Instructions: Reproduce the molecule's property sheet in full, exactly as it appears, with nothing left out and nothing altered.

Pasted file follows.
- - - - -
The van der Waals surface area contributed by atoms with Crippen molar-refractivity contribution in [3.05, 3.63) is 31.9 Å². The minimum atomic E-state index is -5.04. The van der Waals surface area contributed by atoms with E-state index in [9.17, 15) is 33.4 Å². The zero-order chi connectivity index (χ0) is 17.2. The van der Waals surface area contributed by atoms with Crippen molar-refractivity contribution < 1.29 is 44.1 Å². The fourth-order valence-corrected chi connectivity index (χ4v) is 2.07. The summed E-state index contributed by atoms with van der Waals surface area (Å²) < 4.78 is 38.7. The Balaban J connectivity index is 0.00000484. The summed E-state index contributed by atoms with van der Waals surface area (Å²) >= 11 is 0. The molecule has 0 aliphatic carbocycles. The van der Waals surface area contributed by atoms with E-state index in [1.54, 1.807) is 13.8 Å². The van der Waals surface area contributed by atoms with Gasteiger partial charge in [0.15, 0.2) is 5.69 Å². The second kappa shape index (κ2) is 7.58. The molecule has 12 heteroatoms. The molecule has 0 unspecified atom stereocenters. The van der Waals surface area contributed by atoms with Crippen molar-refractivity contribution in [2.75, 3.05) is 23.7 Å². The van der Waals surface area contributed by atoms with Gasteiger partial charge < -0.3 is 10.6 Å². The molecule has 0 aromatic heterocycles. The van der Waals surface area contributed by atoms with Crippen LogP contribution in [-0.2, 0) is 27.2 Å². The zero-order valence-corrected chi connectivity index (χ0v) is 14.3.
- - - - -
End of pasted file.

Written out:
The van der Waals surface area contributed by atoms with Crippen molar-refractivity contribution in [3.05, 3.63) is 31.9 Å². The minimum atomic E-state index is -5.04. The van der Waals surface area contributed by atoms with E-state index in [9.17, 15) is 33.4 Å². The zero-order chi connectivity index (χ0) is 17.2. The van der Waals surface area contributed by atoms with Crippen molar-refractivity contribution < 1.29 is 44.1 Å². The fourth-order valence-corrected chi connectivity index (χ4v) is 2.07. The summed E-state index contributed by atoms with van der Waals surface area (Å²) < 4.78 is 38.7. The Balaban J connectivity index is 0.00000484. The summed E-state index contributed by atoms with van der Waals surface area (Å²) >= 11 is 0. The molecule has 0 aliphatic carbocycles. The van der Waals surface area contributed by atoms with E-state index in [1.54, 1.807) is 13.8 Å². The van der Waals surface area contributed by atoms with Gasteiger partial charge in [0.15, 0.2) is 5.69 Å². The second kappa shape index (κ2) is 7.58. The molecule has 12 heteroatoms. The molecule has 0 unspecified atom stereocenters. The van der Waals surface area contributed by atoms with Crippen molar-refractivity contribution in [2.75, 3.05) is 23.7 Å². The van der Waals surface area contributed by atoms with Gasteiger partial charge < -0.3 is 10.6 Å². The molecule has 0 aromatic heterocycles. The van der Waals surface area contributed by atoms with Crippen LogP contribution in [-0.2, 0) is 27.2 Å². The zero-order valence-corrected chi connectivity index (χ0v) is 14.3.